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Volume [field_article_intvolume_value], Issue [field_article_intissue_value] — September 1988

Articles

Judicial Review of an Agency's Decision Not to Prepare an Environmental Impact Statement

by E. David Hoskins

Editors' Summary: Although NEPA requires the preparation of an EIS for every major federal action significantly affecting the environment, federal agencies often decide in particular cases that compliance with NEPA is satisfied by preparation of EAs. The decision not to prepare an EIS is usually based on a finding of no significant impact. When an agency's threshold NEPA decision is challenged in court, what is the appropriate standard of review? The federal courts of appeals answer this question in at least two different ways: some circuits use the "arbitrary and capricious" standard, while others inquire into the "reasonableness" of the agency's decision. Several courts have expressed doubt that there is any genuine distinction between the rival standards,and the Supreme Court has so far declined to settle the issue. The author of this Article surveys the federal case law on this question, exploring the approach of each circuit and taking issue with those who maintain that the difference between the standards is illusory. The vital difference, the author argues, is that courts using the reasonableness standard are more likely to substitute their own judgment for that of the agency, while courts adopting the arbitrary and capricious standard tend not to second-guess an agency's decision. Because he sees an important difference between these two approaches, the author urges the Supreme Court to grant certiorari to resolve the circuit split.

The Burden of Environmental Regulation (Environmental Compliance . . . : A. Environmental Regulation, Bankruptcy Law, and the Problem of Limited Liability)

by Douglas G. Baird

When bankruptcy lawyers appear before lay people or other lawyers, we're sometimes looked at the same way as pathologists. We talk about how death is natural and beautiful, but everyone else is somewhat disgusted at how we spend our time. The image of bankruptcy lawyers as pathologists in the minds of most, however, helps to counterbalance the tendency among some bankruptcy judges and lawyers to view themselves not as pathologists but rather as miracle workers, people who can make flowers grow in the desert and bring the dead back to life. Understanding environmental law issues—or any other legal issues in bankruptcy—can begin only after we recognize the modesty of bankruptcy law's ambitions, the limits of what can be done in a bankruptcy proceeding.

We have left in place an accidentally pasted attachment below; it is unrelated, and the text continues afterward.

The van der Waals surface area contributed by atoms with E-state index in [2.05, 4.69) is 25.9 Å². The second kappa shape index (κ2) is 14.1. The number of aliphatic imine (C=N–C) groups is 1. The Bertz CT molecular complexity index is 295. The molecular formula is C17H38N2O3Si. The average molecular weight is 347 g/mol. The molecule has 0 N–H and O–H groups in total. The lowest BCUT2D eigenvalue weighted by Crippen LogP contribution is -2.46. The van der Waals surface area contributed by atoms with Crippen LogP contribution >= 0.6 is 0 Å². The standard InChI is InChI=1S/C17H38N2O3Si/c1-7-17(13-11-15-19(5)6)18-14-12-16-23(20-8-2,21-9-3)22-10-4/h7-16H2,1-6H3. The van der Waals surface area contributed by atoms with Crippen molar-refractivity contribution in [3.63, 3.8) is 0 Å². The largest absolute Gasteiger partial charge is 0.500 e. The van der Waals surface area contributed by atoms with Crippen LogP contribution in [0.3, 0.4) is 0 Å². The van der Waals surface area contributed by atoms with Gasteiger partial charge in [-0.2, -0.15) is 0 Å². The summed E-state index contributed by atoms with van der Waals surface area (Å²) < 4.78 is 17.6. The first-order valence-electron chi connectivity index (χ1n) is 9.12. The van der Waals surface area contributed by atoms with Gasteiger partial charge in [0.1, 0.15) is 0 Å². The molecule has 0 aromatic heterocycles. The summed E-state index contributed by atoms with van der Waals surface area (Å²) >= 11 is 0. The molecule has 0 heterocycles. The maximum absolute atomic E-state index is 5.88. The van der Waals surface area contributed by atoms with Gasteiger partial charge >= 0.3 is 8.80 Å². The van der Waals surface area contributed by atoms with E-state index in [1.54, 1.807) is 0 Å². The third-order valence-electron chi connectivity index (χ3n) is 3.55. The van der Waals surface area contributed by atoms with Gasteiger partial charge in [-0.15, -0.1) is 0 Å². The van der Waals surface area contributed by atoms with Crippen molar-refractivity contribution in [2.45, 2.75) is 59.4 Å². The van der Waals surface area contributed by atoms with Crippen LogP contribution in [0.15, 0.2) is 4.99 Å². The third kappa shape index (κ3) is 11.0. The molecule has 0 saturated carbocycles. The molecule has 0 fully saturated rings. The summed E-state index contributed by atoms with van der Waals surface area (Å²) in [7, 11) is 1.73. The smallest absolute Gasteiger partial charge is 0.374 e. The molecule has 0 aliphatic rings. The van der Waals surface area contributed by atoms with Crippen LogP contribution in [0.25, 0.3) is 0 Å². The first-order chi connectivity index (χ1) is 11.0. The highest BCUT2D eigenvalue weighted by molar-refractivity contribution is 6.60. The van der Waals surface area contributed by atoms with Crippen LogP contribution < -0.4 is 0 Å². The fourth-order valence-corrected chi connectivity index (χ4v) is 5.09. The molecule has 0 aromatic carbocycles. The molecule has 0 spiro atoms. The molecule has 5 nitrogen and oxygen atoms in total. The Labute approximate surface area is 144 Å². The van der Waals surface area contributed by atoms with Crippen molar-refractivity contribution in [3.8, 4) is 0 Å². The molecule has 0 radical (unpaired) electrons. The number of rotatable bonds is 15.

Bankruptcy issues, I shall suggest, are largely procedural ones. One you pass the technical vocabulary, they are not that difficult. Do not be misled by people reciting odd vocabulary and section numbers. Bankruptcy changes how litigation goes forward, but the substantive issues, such as who should prevail over whom, are not in themselves determined by bankruptcy law. They are determined by the substantive state or federal nonbankruptcy law.

 

The Burden of Environmental Regulation (Environmental Compliance . . . : B. Environmental Issues in a Bankruptcy or Reorganizational Proceeding: A Bankruptcy Lawyer's Perspective)

by Richard P. Krasnow

In the sixteen years that have passed since the first Airlie House Conference, concern about preventing hazardous toxic exposures and cleaning up toxic waste sites has steadily increased. In turn, more and more federal and state legislation and regulations have appeared to redress these problems. The costs attendant to both preventive and cleanup costs, however, have become perhaps the most significant financial problem that many companies must face, often posing a threat to their continued viability.